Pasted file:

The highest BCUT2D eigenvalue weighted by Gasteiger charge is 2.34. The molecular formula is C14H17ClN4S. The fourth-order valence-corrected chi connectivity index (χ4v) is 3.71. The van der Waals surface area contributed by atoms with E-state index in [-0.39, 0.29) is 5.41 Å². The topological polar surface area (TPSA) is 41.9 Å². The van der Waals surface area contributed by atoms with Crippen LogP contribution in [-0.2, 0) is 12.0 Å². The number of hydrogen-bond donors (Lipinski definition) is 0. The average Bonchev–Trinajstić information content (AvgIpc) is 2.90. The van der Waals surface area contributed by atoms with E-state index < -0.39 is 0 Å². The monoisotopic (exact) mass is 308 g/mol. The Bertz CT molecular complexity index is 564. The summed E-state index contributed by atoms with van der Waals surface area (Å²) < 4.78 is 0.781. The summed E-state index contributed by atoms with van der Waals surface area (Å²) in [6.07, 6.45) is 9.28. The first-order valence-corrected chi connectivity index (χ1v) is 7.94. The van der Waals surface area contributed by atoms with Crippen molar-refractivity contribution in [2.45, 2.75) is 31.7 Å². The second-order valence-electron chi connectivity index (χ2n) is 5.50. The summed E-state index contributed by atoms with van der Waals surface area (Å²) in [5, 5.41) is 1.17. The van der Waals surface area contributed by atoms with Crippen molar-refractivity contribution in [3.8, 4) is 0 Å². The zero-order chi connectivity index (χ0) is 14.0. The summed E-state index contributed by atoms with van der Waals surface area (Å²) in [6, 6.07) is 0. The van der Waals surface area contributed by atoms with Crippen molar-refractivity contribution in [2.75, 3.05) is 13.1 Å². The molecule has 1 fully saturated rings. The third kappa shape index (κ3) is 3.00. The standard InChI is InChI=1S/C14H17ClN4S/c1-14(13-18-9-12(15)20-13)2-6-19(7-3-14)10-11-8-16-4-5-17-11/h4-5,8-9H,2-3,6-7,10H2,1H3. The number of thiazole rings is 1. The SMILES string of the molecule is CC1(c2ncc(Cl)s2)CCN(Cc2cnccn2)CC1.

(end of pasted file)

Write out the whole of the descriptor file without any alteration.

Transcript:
The highest BCUT2D eigenvalue weighted by Gasteiger charge is 2.34. The molecular formula is C14H17ClN4S. The fourth-order valence-corrected chi connectivity index (χ4v) is 3.71. The van der Waals surface area contributed by atoms with E-state index in [-0.39, 0.29) is 5.41 Å². The topological polar surface area (TPSA) is 41.9 Å². The van der Waals surface area contributed by atoms with Crippen LogP contribution in [-0.2, 0) is 12.0 Å². The number of hydrogen-bond donors (Lipinski definition) is 0. The average Bonchev–Trinajstić information content (AvgIpc) is 2.90. The van der Waals surface area contributed by atoms with E-state index < -0.39 is 0 Å². The monoisotopic (exact) mass is 308 g/mol. The Bertz CT molecular complexity index is 564. The summed E-state index contributed by atoms with van der Waals surface area (Å²) < 4.78 is 0.781. The summed E-state index contributed by atoms with van der Waals surface area (Å²) in [6.07, 6.45) is 9.28. The first-order valence-corrected chi connectivity index (χ1v) is 7.94. The van der Waals surface area contributed by atoms with Crippen molar-refractivity contribution in [2.45, 2.75) is 31.7 Å². The second-order valence-electron chi connectivity index (χ2n) is 5.50. The summed E-state index contributed by atoms with van der Waals surface area (Å²) in [5, 5.41) is 1.17. The van der Waals surface area contributed by atoms with Crippen molar-refractivity contribution in [3.8, 4) is 0 Å². The zero-order chi connectivity index (χ0) is 14.0. The summed E-state index contributed by atoms with van der Waals surface area (Å²) in [6, 6.07) is 0. The van der Waals surface area contributed by atoms with Crippen molar-refractivity contribution in [2.75, 3.05) is 13.1 Å². The molecule has 1 fully saturated rings. The third kappa shape index (κ3) is 3.00. The standard InChI is InChI=1S/C14H17ClN4S/c1-14(13-18-9-12(15)20-13)2-6-19(7-3-14)10-11-8-16-4-5-17-11/h4-5,8-9H,2-3,6-7,10H2,1H3. The number of thiazole rings is 1. The SMILES string of the molecule is CC1(c2ncc(Cl)s2)CCN(Cc2cnccn2)CC1.